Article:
Lunch. Bar. 21.48. ?Rise 160 feet. Christmas Eve. 7 1/4 miles geo. due south, and a rise, I think, more than shown by barometer. This in five hours, on the surface which ought to be a sample of what we shall have in the future. With our present clothes it is a fairly heavy plod, but we get over the ground, which is a great thing. A high pressure ridge has appeared on the ‘port bow.’ It seems isolated, but I shall be glad to lose sight of such disturbances. The wind is continuous from the S.S.E., very searching. We are now marching in our wind blouses and with somewhat more protection on the head.
Bar. 21.41. Camp 46. Rise for day ?about 250 ft. or 300 ft. Hypsometer, 8000 ft.
The first two hours of the afternoon march went very well. Then the sledges hung a bit, and we plodded on and covered something over 14 miles (geo.) in the day. We lost sight of the big pressure ridge, but to-night another smaller one shows fine on the ‘port bow,’ and the surface is alternately very hard and fairly soft; dips and rises all round. It is evident we are skirting more disturbances, and I sincerely hope it will not mean altering course more to the west. 14 miles in 4 hours is not so bad considering the circumstances. The southerly wind is continuous and not at all pleasant in camp, but on the march it keeps us cool. (T. -3º.) The only inconvenience is the extent to which our faces get iced up. The temperature hovers about zero.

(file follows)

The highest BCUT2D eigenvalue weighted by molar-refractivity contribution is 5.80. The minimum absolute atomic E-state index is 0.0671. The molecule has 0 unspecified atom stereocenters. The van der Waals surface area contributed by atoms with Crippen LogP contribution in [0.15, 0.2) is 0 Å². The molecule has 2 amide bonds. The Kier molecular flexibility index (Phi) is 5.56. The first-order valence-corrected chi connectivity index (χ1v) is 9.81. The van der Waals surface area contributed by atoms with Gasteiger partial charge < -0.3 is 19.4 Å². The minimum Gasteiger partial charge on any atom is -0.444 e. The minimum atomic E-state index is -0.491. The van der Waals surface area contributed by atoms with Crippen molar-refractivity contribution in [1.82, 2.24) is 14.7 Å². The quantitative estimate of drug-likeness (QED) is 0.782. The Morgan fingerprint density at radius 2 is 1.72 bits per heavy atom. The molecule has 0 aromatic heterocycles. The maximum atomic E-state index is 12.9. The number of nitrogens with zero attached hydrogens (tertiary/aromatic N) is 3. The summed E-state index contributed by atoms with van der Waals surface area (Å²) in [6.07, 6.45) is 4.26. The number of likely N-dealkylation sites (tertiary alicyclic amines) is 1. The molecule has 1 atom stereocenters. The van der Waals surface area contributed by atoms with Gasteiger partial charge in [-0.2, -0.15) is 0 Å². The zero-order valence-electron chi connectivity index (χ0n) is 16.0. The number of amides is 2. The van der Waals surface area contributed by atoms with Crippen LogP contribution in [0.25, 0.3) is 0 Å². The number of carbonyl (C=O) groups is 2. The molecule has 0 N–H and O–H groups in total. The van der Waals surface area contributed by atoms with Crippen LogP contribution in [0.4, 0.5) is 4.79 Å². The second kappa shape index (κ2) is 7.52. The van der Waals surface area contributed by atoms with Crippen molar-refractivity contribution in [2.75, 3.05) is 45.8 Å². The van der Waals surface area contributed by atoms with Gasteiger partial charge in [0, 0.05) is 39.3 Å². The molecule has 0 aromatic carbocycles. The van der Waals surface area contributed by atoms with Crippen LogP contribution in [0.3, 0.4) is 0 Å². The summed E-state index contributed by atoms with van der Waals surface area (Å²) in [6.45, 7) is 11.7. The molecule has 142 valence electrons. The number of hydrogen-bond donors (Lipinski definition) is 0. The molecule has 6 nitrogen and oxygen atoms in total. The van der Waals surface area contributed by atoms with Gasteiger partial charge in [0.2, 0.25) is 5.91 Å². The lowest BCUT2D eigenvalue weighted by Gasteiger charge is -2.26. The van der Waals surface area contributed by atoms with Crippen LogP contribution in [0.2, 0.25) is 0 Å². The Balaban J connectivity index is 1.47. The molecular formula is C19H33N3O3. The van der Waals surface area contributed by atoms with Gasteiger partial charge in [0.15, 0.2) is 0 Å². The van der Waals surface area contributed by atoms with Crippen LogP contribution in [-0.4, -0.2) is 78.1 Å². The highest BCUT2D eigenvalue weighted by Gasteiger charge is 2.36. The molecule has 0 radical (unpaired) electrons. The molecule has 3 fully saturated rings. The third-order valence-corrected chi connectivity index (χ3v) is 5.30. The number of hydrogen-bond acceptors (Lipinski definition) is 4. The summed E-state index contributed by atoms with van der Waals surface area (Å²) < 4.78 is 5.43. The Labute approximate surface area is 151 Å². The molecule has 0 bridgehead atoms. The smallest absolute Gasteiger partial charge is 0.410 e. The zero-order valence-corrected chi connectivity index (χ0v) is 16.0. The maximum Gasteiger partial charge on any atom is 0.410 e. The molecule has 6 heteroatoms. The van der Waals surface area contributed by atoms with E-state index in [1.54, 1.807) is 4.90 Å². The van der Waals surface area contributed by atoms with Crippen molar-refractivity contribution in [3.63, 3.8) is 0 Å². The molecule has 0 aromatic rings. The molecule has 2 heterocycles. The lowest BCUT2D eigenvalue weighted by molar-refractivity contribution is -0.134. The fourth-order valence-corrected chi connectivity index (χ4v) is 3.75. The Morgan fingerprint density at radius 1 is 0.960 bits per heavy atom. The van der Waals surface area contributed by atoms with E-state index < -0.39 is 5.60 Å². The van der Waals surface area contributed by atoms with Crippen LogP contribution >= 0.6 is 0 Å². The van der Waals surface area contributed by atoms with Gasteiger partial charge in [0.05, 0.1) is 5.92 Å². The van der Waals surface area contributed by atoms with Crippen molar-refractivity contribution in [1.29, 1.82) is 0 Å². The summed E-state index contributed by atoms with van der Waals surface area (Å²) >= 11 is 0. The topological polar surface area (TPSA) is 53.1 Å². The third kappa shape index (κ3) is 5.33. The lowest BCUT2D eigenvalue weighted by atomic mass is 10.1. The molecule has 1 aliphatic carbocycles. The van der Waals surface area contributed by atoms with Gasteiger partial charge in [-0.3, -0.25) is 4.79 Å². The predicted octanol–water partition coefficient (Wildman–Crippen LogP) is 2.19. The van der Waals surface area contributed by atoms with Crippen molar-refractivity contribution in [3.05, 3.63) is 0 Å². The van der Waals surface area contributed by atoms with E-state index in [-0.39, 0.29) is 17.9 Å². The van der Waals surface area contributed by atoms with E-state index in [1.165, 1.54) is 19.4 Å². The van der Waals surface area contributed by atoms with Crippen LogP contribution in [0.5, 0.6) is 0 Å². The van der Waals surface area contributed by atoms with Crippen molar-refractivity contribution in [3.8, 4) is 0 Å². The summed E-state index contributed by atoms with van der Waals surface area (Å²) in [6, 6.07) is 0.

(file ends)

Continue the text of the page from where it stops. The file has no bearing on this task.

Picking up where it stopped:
We have not struck a crevasse all day, which is a good sign. The sun continues to shine in a cloudless sky, the wind rises and falls, and about us is a scene of the wildest desolation, but we are a very cheerful party and to-morrow is Christmas Day, with something extra in the hoosh.